To many people, a shower is just a shower. But there are, in fact, a few distinct types.
Watch our video to learn more, or continue reading on below.
These types of showers use cold mains water only for the water supply, and are also safely connected to the mains electric for power. The water enters the shower and, as the water is passed through the internal heater tank (or heating element), it heats the water up extremely quickly, providing instant hot water (very similar in concept to a conventional kitchen kettle). This fact is also why these showers are sometimes called instantaneous electric showers.
For this reason, electric showers will never run out of hot water, which is handy if you have a few people living in the house and everyone wants a shower one after the other. Furthermore, any problems with your boiler will not impact the performance of an electric shower.
Electric showers tend to be the cheapest type of shower on the market, but don't let this detract you from their performance. You can view our range of electric showers here.
Pumped electric showers
These showers are designed for installations where the pressure of the mains water supply is low or unreliable. Pumped electric showers work on the same principle as standard electric showers (above), but run from cold water tanks, not the mains supply into the home. These showers also contain a small pump which boosts the supply to give a better showering experience in poor flow areas.
A notable model is the Mira Elite QT 9.8kW, a best-seller in Ireland.
One of the major types of showers, mixers use separate hot and cold water supplies, and blend both to provide the water at the temperature you demand from it. A cartridge inside the shower regulates the temperature as desired, and come in either manual or thermostatic varieties.
Mixer showers can be installed on gravity fed systems (where the water is taken from hot and cold tanks), combination boilers, or on a pump (which also takes water from hot and cold tanks).
Mixer showers also come in certain variants: exposed (where they are fixed onto the surface of the wall) or recessed (also known as built-in or concealed, where the main valve body is hidden behind the wall, leaving only a small portion of the shower showing). Bar mixer showers are a type of exposed valve, but are shaped in a specific slim horizontal "bar", hence the name.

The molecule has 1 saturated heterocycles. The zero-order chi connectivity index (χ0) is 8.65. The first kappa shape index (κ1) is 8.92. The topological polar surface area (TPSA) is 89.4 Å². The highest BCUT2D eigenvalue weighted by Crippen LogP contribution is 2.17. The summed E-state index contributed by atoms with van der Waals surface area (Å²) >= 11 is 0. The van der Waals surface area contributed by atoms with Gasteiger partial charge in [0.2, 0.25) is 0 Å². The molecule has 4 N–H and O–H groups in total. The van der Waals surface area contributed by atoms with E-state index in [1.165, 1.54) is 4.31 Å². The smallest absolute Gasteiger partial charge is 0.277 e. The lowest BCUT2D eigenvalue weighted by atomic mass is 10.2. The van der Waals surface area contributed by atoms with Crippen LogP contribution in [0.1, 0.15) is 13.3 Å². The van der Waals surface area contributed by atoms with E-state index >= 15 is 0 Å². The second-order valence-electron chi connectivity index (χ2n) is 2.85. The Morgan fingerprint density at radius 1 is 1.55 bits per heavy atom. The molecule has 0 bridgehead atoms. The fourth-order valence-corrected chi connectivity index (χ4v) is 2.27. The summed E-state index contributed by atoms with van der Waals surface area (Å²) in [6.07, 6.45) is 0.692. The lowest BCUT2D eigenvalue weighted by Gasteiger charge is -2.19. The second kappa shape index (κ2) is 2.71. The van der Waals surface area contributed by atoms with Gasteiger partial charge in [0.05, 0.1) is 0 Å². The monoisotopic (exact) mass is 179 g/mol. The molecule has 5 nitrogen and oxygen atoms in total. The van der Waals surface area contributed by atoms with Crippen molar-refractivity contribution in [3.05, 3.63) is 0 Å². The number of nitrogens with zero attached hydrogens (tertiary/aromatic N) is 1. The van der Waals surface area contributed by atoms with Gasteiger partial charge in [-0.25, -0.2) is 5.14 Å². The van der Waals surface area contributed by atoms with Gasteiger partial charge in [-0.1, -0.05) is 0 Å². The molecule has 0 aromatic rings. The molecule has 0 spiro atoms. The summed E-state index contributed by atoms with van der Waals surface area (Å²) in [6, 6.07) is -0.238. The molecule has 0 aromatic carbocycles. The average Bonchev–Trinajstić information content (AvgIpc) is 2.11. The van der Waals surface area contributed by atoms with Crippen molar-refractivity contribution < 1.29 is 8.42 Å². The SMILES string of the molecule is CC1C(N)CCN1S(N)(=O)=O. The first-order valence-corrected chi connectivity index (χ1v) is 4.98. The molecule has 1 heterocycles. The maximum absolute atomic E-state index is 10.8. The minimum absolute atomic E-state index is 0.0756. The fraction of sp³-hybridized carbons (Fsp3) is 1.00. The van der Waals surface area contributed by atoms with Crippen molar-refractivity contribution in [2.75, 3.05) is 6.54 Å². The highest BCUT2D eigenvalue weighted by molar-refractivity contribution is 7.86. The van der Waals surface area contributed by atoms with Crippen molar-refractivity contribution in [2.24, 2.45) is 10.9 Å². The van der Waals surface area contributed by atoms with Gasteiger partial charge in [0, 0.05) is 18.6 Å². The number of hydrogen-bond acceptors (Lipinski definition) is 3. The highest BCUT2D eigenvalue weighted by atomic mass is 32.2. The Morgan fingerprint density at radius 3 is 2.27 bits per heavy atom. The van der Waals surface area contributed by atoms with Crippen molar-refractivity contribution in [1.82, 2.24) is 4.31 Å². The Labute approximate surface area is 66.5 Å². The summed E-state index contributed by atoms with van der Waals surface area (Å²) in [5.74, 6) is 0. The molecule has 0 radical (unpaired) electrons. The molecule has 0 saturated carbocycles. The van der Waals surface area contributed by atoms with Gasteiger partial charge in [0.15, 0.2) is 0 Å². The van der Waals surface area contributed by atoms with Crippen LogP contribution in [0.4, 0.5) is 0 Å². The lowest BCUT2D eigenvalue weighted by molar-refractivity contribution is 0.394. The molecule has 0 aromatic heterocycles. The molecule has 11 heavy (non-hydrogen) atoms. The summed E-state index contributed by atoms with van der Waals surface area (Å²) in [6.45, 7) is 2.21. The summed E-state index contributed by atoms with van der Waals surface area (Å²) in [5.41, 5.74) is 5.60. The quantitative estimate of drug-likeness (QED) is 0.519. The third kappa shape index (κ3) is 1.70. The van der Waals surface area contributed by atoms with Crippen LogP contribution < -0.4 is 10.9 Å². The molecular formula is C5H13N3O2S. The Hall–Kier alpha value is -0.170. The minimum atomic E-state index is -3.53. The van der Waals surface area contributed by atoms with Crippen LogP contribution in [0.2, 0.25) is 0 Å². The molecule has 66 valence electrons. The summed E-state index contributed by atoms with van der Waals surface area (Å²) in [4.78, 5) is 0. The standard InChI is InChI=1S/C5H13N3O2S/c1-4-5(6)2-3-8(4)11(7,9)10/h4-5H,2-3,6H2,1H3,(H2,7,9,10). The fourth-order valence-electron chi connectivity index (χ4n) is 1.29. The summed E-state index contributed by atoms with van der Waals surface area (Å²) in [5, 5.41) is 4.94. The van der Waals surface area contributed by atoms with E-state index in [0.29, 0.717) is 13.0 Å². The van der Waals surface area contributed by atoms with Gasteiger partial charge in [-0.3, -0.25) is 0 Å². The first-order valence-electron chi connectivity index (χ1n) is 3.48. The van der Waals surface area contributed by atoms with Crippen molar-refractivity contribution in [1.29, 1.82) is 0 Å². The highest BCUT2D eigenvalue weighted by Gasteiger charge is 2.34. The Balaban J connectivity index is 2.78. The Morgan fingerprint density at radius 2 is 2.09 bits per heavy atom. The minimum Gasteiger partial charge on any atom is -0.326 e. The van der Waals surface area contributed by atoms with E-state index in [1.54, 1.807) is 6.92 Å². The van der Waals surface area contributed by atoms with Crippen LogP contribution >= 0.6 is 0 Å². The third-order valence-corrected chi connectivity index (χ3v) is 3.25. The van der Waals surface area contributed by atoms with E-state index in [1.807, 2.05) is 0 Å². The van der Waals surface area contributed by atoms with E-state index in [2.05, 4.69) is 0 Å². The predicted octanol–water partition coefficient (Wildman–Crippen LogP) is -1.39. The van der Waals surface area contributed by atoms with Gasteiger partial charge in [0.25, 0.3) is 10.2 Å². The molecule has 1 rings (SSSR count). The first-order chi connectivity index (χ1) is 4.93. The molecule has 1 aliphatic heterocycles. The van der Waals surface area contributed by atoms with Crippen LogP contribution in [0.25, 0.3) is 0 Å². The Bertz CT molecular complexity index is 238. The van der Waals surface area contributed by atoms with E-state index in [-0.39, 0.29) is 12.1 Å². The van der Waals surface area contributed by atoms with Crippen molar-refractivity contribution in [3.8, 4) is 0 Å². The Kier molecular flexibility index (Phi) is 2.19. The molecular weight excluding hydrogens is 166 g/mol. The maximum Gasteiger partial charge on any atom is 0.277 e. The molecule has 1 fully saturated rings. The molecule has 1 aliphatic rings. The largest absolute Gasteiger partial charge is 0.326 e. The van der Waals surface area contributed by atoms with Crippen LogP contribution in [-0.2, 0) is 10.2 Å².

They are generally very stylish in comparison to other types of showers, providing a contemporary look to your bathroom, as well as having longer lifespans as well. You can view our range of mixer showers here and bar mixer showers here.
A variation of the standard mixer shower (above).
These operate on the same mixer concept, but the main body of the shower is generally located away from the actual showering area, for instance in a loft space. A waterproof digital controller is then used to operate the shower body remotely - including temperature and flow rate - from within the showering enclosure (or even outside the area, if desired and supported).
Modern digital showers are generally very advanced, and boast other features such as timekeeping and precise temperature control alongside being stunning focal points. Some, like the Mira Mode, even come with their own smartphone app to interact with.
Because of their feature set and technology, digital showers tend to be more expensive than other shower types, but are definitely worth the extra price. You can view our range of digital showers here.
Another variation of the standard mixer shower (above), even though they may look like an electric shower from the casing.
Power showers use water on gravity fed systems, which supply hot and cold water from the tanks. The valve mixes the hot and cold water to achieve the desired water temperature, like standard mixer showers, but the inclusive pump boosts the flow of water to become a powerful and invigorating shower.
With a power shower it is important to have reasonable sized water tanks – at least 40 gallons, otherwise the water may run out mid-shower.
You can view our range of power showers here, including manual and thermostatic variants. These may also be called integral power showers.
Take a look at our Replacement Shower Buying Guide.